I recently ran across an interesting post by Eric Lundquist from Information Week. Eric’s primary premise is that Dell’s disappointing results and HP’s most current woes are in part due to the big “A’s”: Apple and Amazon.
The Apple Effect
Lundquist references Analyst Ben Reitzes of Barclays in his argument. Reitzes says, “results and commentary around tablets suggest to us that Apple continues to disrupt the traditional PC market and gain momentum through tablets and smartphones.” This argument is reinforced by Mary Meeker’s most recent research that shows that nearly 30 percent of U.S. adults own a tablet computer or eReader — amazingly, up from only 2 percent just three years ago. Explosive growth in this segment is an understatement here.
Lundquist’s position is that the Apple effect is having not only an impact on the consumer PC business, but also may be affecting HP’s traditional printer business as well. Eric posits that, “the widespread use of tablets means fewer documents are getting printed.” I fully agree with Lundquist here; in days past I would print stacks of PowerPoints and PDFs before I got on a plane. Today, I move them to the iPad, iPhone or Kindle to read. This is still a somewhat painful process, but it absolutely beats reams of paper filling up precious carry-on space.
Putting this trend into context for outsourcing customers, especially those with existing end-user computing (EUC) agreements, it’s becoming clear that the growth of non-traditional PC segment is a key area to keep an eye on. Given the torrid pace of growth since the first quarter of 2010 of what is essentially a new segment, and the increase in interest in Bring-Your-Own-Device (BYOD) models, customers are increasingly going to be grappling with how to converge traditional outsourcing agreements with emerging multi-device trends.
ISG is currently conducting research on this convergence; we’ll be publishing the results later this year. If you are interested in participating in the survey in order to receive a copy of the full results, please let me know.
The Amazon Effect
Lundquist’s position here is that Amazon’s Web Services (AWS) is working its way into enterprises, which may eventually affect Dell and HP’s ability to capture higher-margin cloud business. It’s clear that Amazon is disrupting the traditional infrastructure space, but the degree to which that’s occurring in large enterprises is still yet to be determined. We’re seeing quite a bit of AWS usage at our clients, but it’s still very much on the periphery, primarily used outside of IT for greenfield projects.
What really piqued my interest was this statement:
“Amazon’s infrastructure-as-a-service is considerably ‘stickier’ than software-as-a-service offerings from Google or Salesforce.com. It is much easier to switch in and out of software applications than it is to start shuttling around your IT infrastructure.”
This is where I disagree with Lundquist. I’d argue the exact opposite: software-as-a-service (SaaS) is much “stickier” than infrastructure-as-a-service (IaaS).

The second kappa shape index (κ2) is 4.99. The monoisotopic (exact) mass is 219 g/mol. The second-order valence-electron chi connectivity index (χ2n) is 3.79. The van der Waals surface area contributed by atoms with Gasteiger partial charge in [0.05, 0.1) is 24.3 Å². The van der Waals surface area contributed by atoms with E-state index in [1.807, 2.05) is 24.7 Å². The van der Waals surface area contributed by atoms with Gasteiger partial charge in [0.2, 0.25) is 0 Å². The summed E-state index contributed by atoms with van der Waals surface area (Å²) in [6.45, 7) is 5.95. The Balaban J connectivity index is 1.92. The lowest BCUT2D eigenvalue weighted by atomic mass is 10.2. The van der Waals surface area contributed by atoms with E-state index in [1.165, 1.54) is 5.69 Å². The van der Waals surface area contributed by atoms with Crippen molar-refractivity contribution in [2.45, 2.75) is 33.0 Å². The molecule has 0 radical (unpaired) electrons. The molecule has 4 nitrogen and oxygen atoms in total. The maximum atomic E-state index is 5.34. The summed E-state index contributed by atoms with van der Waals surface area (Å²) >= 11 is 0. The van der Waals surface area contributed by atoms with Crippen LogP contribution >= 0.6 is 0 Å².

Applications are logical representations of a company’s business processes. When you change an application, you also change a business process, and changing business processes is hard. Attacking entrenched business processes does not happen often, and when it does happen, it generally takes a long time to fully execute. So companies don’t do it very often.
This is not to say that changing the underlying infrastructure is not hard as well, because it is. But it’s hard in a different way, because it’s almost always an IT-focused event. It requires close coordination between the infrastructure and apps teams, but not nearly as much interaction and buy-in from business users. Yes, business users need to test, but they don’t need to change.
Having been both a developer and a project manager over many types of these changes, I can say without a doubt that I’ll take an infrastructure change over an application change every time. I’ll bet many of the readers of this blog would say the same.
Putting this argument into context for outsourcing customers, I think “as-a-service” application platforms, once implemented, will have a longer shelf life than “as-a-service” infrastructure platforms, and will therefore be much ”stickier” when it comes to commitments that companies make around these platforms and associated services. This is for two reasons: First, the reasons discussed above — it’s harder to change at the application level than it is to change at the infrastructure level, primarily due to organizational inertia. Second, the level and volume of industry thought leadership around cloud interoperability is heavily weighted to the infrastructure side of the house. My prediction is that we’ll see IaaS interoperability standards and frameworks long before we see the equivalent on the SaaS side.
In theory, there will be a clearer path to migrate between IaaS providers than between SaaS providers, which should make IaaS less sticky than SaaS. This is still theory, of course. Time will tell how much progress is made in this important area, especially among the traditional IT outsourcing providers.
Let me know what you think — agree or disagree?